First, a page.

The year 2015 has been a landmark in the evolution of content creation, distribution and discovery — from the continued rise of YouTube, Snapchat and Amazon to the creative uses of Kickstarter and live-steaming apps like Periscope.
For our third annual Innovators List, TheWrap has zeroed in on some of the creative people leading the charge — er, change. Enjoy the list, watch the video interviews … and be sure to catch our Innovators panel at TheGrill on Oct. 6 in Beverly Hills.
1. Kayvon Beykpour, CEO & Co-Founder, Periscope
The rapid rise of live-streaming has been one of the biggest video trends of 2015. Periscope, acquired by Twitter before its launch in late March, grew to more than 10 million accounts within four months, quickly eclipsing its nascent competitor Meerkat. “We’ve seen a variety of use cases where Periscope is used for everything from reporting news to life-casting,” Beykpour told The Wrap. “We’re most proud of Periscope’s flexibility and its potential to be a platform for truth and empathy.” Users have captured everything from riots in Baltimore to the journeys of Syrian refugees. Beyond the app’s adoption by media outlets seeking to better cover breaking news, celebrities such as Ellen DeGeneres, Howie Mandel and Al Roker — and TheWrap — have become frequent users.
2. Taylor Swift
Taylor Swift has long been a passionate adopter of social media tools, connecting with her now 64-million strong Twitter fan base in the most personal and authentic of ways. But this year she broke new ground as a pioneering voice for artists in the digital age, challenging Apple over its new music streaming service’s policy of not paying artists during a 90-trial period for subscribers. “I find it to be shocking, disappointing, and completely unlike this historically progressive and generous company,” she wrote in a blog post titled, “Dear Apple, Love Taylor.” Less than a day later, the company reversed course. Few can make a giant like Apple bend to their will. To boot, she then released her new album “1989”… on Apple.
3. Evan Spiegel, CEO & Co-Founder, Snapchat
Snapchat’s massive millennial audience — more than 100 million monthly users — has forced traditional media players to re-think their storytelling. Those embracing the opportunity — including ESPN and CNN — have been rewarded with high-profile real estate in Snapchat’s “Discover” section. Partners like Daily Mail North America’s Jon Steinberg see their Discover offerings as modern day cable channels. With Snapchat reportedly seeking to generate $50 million in revenue this year, it’s busy rolling out new content deals, with partners like the NFL. And Snapchatters eager to watch extra replays can now buy 3 replays for $0.99. As Snapchat said in a blog, “They’re a little pricey — but time is money!”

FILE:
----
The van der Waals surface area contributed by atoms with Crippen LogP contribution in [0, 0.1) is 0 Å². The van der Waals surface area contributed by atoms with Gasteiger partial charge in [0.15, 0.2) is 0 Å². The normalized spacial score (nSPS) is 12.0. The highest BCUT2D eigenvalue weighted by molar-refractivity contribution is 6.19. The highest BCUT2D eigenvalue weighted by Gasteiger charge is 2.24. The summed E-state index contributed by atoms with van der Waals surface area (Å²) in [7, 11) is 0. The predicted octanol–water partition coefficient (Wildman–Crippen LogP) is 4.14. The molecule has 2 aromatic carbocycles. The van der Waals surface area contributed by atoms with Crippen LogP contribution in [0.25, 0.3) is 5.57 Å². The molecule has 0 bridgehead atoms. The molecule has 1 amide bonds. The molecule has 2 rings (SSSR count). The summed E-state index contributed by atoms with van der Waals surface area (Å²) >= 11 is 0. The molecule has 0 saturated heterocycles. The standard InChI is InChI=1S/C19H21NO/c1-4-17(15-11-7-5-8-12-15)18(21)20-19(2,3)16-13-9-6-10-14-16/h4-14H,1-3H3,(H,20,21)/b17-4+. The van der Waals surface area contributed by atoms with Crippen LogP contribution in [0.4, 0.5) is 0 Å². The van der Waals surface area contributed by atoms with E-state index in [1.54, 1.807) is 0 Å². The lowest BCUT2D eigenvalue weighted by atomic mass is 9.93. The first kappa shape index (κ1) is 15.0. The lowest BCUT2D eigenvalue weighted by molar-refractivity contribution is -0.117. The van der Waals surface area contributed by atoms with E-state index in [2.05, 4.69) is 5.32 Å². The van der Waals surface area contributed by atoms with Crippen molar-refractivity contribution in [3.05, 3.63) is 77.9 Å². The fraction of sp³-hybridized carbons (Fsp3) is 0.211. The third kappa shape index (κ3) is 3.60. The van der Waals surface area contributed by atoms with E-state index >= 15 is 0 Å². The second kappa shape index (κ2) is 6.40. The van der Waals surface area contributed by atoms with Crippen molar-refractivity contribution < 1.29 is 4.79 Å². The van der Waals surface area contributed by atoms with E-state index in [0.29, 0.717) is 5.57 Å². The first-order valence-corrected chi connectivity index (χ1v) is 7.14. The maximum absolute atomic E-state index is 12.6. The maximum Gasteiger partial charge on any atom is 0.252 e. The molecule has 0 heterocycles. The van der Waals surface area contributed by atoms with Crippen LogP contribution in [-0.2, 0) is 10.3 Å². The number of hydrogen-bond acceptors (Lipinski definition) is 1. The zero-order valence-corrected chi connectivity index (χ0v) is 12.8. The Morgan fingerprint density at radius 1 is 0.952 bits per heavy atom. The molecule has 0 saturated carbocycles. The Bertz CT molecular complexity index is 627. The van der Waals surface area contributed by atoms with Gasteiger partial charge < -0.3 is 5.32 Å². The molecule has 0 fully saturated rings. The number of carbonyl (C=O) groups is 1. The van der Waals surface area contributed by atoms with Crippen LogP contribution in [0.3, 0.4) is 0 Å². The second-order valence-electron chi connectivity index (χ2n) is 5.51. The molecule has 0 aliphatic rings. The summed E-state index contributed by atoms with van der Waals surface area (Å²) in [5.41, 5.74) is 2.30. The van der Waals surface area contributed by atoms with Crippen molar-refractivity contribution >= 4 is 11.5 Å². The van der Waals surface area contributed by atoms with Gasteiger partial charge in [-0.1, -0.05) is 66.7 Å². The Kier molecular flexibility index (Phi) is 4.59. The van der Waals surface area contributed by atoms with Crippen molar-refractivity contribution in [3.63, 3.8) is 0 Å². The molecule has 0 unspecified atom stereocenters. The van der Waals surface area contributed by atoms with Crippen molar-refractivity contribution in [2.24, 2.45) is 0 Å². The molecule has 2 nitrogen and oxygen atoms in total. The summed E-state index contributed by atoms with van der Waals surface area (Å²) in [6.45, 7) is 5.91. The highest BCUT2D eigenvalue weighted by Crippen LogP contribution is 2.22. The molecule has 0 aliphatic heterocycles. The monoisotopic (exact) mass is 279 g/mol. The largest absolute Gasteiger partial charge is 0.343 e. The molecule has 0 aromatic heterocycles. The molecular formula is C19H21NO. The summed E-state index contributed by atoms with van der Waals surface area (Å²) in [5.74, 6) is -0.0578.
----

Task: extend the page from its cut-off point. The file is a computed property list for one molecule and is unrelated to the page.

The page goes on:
4. Brian Grazer, Lee Daniels, Danny Strong, co-creators of “Empire”
“Empire” proved in 2015 what many new series could not: Appointment viewing is still alive and well. Not only did 16 million viewers tune in for the Season 1 finale, but they came back for the Season 2 premiere. Fox’s “Empire” stands as one of the few broadcast TV shows that deeply engage an audience on multiplatforms and prove that shows with heavily African American casts can attract diverse viewers. Creators Lee Daniels and Danny Strong show no signs of slowing their ability to shock the audience. Take the Season 2 premiere and its (spoiler alert) severed head in a box. “I just remember us thinking, ‘That’ll be a crazy “Empire” moment,'” Strong told TheWrap. Those crazy moments have helped fuel ratings for the hip-hop drama, produced by Brian Grazer‘s Imagine Television. The episode was Fox’s highest rated season premiere for a scripted show in six years. “Empire” also set a new record on Twitter for a one-hour broadcast drama series, hauling in 1.3 million tweets and generating 63 million impressions, per Nielsen. And as the season rolls on, expect more crazy. “When I was writing ‘Empire’ last season, Cookie was in jail,” says Strong. “Now Lucious is in jail. And that’s what we wanted to do, is literally shift everything. And things kind of all go crazy from there.”
5. Alex Winter, Director, “Smosh: The Movie”
Alex Winter is best known for his starring roles in the “Bill and Ted” franchise, but his latest film positions him well for Hollywood’s new adventure in digital distribution. Winter directed “Smosh: The Movie,” featuring YouTube stars Anthony Padilla and Ian Hecox. Produced by AwesomenessTV and Defy Media, the film quickly hit No. 1 on the iTunes comedy film chart and it has also been licensed to Netflix. “I’ve been working in multiple platforms for years and have always believed that traditional stories can achieve great success in the digital space if they’re delivered the way that audience expects them,” Winter said. “The Smosh movie really confirmed that belief.” Winter also directed “Deep Web,” a 2015 documentary about Silk Road creator Ross Ulbricht. His next project is an authorized documentary on the life of musician Frank Zappa.